Saturday, January 28, 2012

Senmozhi Poonga Nizhal walk


Nizhal had organized a tree walk at the Senmozhi Poonga a while back; and having really enjoyed these walks in the past, I made my periodic Chennai visit coincide with the date planned for the event.

It was lovely, as always. We started off looking at the Cannon ball tree, which has some incredibly beautiful flowers.

The entrance had some lovely old trees.. there was a Peepal tree - ficus religiosa, under which Buddha attained enlightenment. Unlike the Peepal, the Tamarind is one under which locals do not like to sit long, something to do with the large amount of carbon dioxide it generates, perhaps.

Here is the terminala arjuna, a tree that typically grows by the river. Someone remarked that  this area used to be marsh like many many years back... perhaps there was a river?




A well grown garden lettuce - pisonia alba. The garden lettuce aids digestion.

This next one I missed the english name of. "Yettikai" was the tamil name - if you know it in english, please leave a comment. The fruit was ball like and orange in colour, the seeds were like coins.



All these trees by the entrance looked really old. This area is part of the original horticultural society established during the British rule in 1835.





















By the edge was the java olive, sterculia foetida.



 We took quite some time outside, admiring the trees and then slowly made our way inside. I'll write about the plants and trees within in another post.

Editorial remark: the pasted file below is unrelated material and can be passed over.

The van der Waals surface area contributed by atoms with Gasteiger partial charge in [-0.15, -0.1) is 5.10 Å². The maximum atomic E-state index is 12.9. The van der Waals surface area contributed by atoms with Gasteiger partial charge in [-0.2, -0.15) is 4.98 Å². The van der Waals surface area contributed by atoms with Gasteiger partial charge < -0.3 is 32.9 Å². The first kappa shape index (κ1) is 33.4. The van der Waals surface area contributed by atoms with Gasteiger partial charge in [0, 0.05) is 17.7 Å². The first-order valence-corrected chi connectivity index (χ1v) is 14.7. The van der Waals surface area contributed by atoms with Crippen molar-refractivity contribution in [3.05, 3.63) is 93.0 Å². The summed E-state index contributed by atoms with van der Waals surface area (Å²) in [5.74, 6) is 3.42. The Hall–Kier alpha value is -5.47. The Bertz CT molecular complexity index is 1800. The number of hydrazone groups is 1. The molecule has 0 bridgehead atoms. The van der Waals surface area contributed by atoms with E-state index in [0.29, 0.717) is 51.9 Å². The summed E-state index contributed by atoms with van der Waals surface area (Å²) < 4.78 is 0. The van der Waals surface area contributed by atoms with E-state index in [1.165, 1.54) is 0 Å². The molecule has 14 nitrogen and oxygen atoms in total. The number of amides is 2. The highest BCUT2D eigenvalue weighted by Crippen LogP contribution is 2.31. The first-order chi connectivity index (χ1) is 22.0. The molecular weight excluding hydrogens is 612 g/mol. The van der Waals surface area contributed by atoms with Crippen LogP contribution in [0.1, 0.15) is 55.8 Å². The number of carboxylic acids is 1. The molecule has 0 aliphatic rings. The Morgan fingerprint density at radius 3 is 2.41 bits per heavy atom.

Caterpillar

This caterpillar on my ixora plant did not have a chance to grow out into a butterfly. It simply vanished one morning.. prey to the pigeons perhaps?

Wednesday, January 25, 2012

Images

sangam near mysore

balmuri falls parking

at ranganthithu

at ranganthithu

Tuesday, January 24, 2012

Wildflower Wednesday - Country Mallow & others


The country mallow (abutilon indicum) has silky soft heart shaped pointed leaves and is a food plant for the caterpillar of the Danaid Eggfly butterfly.


Here are some others that i have not identified yet.



















For many more beautiful wildflowers, visit clay and limestone.

Wednesday, January 18, 2012

Fruit bats

There were a few trees at Ranganathithu that were teeming with bats, all fast asleep perhaps.





Monday, January 9, 2012

The masquerader

This one, the Stone Plover, seemed like it had stepped right out of a masquerade.

Sunday, January 8, 2012

Beauty and the beast

The river bed has some menacing marsh crocodiles. They appeared to be in deep slumber but quickly opened their eyes as we drew closer.


And on the branches above was the beautiful night heron.



Saturday, January 7, 2012

Little Miss Dainty

The red wattled Lapwing


And could this be a common sandpiper?


Friday, January 6, 2012

The fearless River Tern


We saw a pair of river terns perched on a bare stone jutting out of the river. I thought them quite fearless - despite our boat pulling up really close, they did not move a wing, but continued to stare back at us. The boatman said that they laid their eggs in the crevices of the very stone block they were sitting on.
Salim Ali's "The book of Indian birds" had quite a few interesting facts about these terns. The glossy black feathers on the top of their heads apparently turn a greyish colour in winter. Fascinating isnt it? Also their tail, which wasn't quite visible at all is deeply forked, much like the swallow. And most of curious of all, for despite their name, I did not take them to be a water loving bird at all, they apparently dive into the water in search of food and can stay submerged for quite some time, resurfacing with a fish between their beaks. That would be quite the sight, wouldn't it. We did see quite a few birds 'fishing' but the river tern sat on, on dry land, and flew away when they had had its share of staring at the tourists.